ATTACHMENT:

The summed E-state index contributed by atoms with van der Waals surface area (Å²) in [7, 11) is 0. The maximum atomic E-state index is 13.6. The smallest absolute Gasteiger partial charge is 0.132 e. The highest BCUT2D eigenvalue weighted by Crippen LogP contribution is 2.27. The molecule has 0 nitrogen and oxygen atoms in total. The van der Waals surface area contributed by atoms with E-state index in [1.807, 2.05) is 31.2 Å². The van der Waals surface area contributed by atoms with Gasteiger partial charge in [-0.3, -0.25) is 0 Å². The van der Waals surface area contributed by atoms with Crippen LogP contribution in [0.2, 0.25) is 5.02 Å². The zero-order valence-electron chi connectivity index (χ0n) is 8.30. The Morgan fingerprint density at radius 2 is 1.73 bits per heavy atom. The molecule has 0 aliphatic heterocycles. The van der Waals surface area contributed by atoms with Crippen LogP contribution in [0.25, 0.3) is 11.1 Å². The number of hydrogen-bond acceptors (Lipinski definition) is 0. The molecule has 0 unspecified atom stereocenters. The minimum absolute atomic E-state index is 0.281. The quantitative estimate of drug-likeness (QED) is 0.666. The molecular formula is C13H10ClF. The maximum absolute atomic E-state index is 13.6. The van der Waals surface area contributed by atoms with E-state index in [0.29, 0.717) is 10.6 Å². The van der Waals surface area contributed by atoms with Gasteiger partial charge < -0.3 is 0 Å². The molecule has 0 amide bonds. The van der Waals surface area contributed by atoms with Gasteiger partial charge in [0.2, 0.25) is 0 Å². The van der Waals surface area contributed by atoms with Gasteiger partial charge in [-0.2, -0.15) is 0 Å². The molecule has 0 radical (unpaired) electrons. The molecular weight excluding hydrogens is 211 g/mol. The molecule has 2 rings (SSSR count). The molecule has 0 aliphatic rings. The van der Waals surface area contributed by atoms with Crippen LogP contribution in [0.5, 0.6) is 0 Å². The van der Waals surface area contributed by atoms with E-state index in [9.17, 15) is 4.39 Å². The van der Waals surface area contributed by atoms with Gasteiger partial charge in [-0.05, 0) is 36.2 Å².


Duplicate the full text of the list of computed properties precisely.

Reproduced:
The summed E-state index contributed by atoms with van der Waals surface area (Å²) in [7, 11) is 0. The maximum atomic E-state index is 13.6. The smallest absolute Gasteiger partial charge is 0.132 e. The highest BCUT2D eigenvalue weighted by Crippen LogP contribution is 2.27. The molecule has 0 nitrogen and oxygen atoms in total. The van der Waals surface area contributed by atoms with E-state index in [1.807, 2.05) is 31.2 Å². The van der Waals surface area contributed by atoms with Gasteiger partial charge in [-0.3, -0.25) is 0 Å². The van der Waals surface area contributed by atoms with Crippen LogP contribution in [0.2, 0.25) is 5.02 Å². The zero-order valence-electron chi connectivity index (χ0n) is 8.30. The Morgan fingerprint density at radius 2 is 1.73 bits per heavy atom. The molecule has 0 aliphatic heterocycles. The van der Waals surface area contributed by atoms with Crippen LogP contribution in [0.25, 0.3) is 11.1 Å². The number of hydrogen-bond acceptors (Lipinski definition) is 0. The molecule has 0 unspecified atom stereocenters. The minimum absolute atomic E-state index is 0.281. The quantitative estimate of drug-likeness (QED) is 0.666. The molecular formula is C13H10ClF. The maximum absolute atomic E-state index is 13.6. The van der Waals surface area contributed by atoms with E-state index in [0.29, 0.717) is 10.6 Å². The van der Waals surface area contributed by atoms with Gasteiger partial charge < -0.3 is 0 Å². The molecule has 0 amide bonds. The van der Waals surface area contributed by atoms with Gasteiger partial charge in [0.2, 0.25) is 0 Å². The van der Waals surface area contributed by atoms with Gasteiger partial charge in [-0.2, -0.15) is 0 Å². The molecule has 0 radical (unpaired) electrons. The molecular weight excluding hydrogens is 211 g/mol. The molecule has 2 rings (SSSR count). The molecule has 0 aliphatic rings. The van der Waals surface area contributed by atoms with Crippen LogP contribution in [0.5, 0.6) is 0 Å². The van der Waals surface area contributed by atoms with E-state index in [9.17, 15) is 4.39 Å². The van der Waals surface area contributed by atoms with Gasteiger partial charge in [-0.05, 0) is 36.2 Å².